You all know the popular golden oldie, Me and Mrs Jones. You hear it on FM stations all the time.
Me and Mrs Jones is not the kind of song your bishop or sheikh would approve of because it describes an extramarital affair between a man and his lover, Mrs Jones.
As the song goes, the guy and Mrs Jones “meet every day at the same café. Six-thirty…”
The song was originally performed by Billy Paul in 1972, and was Number One for three weeks.
We bring up Me and Mrs Jones because there is something very old fashioned about that affair with Mrs Jones.
If you read the papers, you would know why. Between the Daily Nation, The Standard, and The Star, since the beginning of the year I have counted more than 30 articles and letters lamenting how new technologies like cellphones, applications like short electronic messages (SMS), and Facebook are wreaking havoc on the 10 Commandments.
These technologies, according to grievances in the local media and almost everywhere else in the world, have turned very many otherwise honest wives into Mrs Joneses, who are flirting with some bloke over their cellphones or Facebook message inbox.
And of course, there is no man who has access to a computer or cellphone who is not cheating on his partner.
Then, related to this, are also the endless articles telling us how we should not befriend strangers on Facebook.
It is true that new technologies are disrupting relationships and families, but we need to draw the right lessons from the pain.
The reasons they are doing so is because they are efficient and have reduced the cost of doing business.
The same efficiencies and savings that computers, cellphones, and social media have brought to businesses, they have also brought to social relationships.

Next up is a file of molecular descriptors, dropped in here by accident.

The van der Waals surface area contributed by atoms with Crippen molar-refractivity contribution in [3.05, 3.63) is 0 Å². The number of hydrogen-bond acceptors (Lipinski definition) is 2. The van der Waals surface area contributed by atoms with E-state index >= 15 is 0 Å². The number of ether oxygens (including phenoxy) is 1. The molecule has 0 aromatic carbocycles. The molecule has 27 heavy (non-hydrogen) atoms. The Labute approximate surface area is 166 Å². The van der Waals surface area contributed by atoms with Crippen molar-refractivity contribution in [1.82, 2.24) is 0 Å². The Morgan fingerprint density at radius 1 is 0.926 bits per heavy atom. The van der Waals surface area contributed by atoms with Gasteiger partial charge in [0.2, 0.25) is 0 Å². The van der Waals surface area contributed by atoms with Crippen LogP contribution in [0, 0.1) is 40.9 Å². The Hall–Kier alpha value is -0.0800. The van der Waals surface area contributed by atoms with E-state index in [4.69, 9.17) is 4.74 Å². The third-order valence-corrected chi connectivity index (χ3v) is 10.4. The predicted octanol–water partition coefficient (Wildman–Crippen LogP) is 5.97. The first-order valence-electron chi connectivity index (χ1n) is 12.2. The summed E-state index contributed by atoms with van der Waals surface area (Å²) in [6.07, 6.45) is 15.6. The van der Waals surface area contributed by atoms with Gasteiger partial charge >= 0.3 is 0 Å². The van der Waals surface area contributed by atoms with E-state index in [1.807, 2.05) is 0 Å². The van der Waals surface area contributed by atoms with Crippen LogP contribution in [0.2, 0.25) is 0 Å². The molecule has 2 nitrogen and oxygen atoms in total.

In 1972, Mrs Jones boyfriend would have to catch a bus and cross town, then head to the café.
If he were the one paying for the coffee, he would need a few shillings in his pocket.
Mrs Jones would have to tell her husband a convincing lie about why she needed to leave home as darkness was approaching and go to town at 6pm.
Today, the boyfriend would not have to make the trip across town and risk getting mugged.
Nor would Mrs Jones have to pull a fast one on her hubby. They would flirt, sit in their sofas at home, and offend God using SMS.
They would be breaking their marriage vows and likely end in Hell, but they would both have reduced their risks and the cost of cheating as neither would have to spend money on transport and coffee.
Which brings us to the criticism about befriending strangers on Facebook. I think that criticism disregards the fact that technology has truly democratised friendship.
In the past, only a few who were privileged and travelled far from their villages and towns and went abroad met strangers and expanded their circle of friends.
Now a chap who has never left Nyeri can be buddies with another fellow in remote Siberia. All they need is access to the Internet.
So, part of the elite resentment toward social media could be because it has allowed the masses to also meet strangers, an experience that was enjoyed mostly by the middle class.
In addition, one of the “uncoolest” things is having to carry all your close friends whom you meet daily, your relatives, your wife and children, and your pals at church and befriend them all over a second or third time on Facebook!
You can have a few of them, but surely they should be just a small part of your social media world.
The beauty with friends in digital space is that unlike the ones who live next door, it reduces the burden of obligation.
You don’t have to go to their children’s birthday parties or weddings. You just click a button and send them a card.
You don’t have to give them a lift to work in the morning when you are in a bad mood and not interested in making small talk.
And for conservative patriarchal society, unless they deny their daughters and wives cellphones, even if they lock them behind walls, technology will still give the women freedom to be part of the wider world.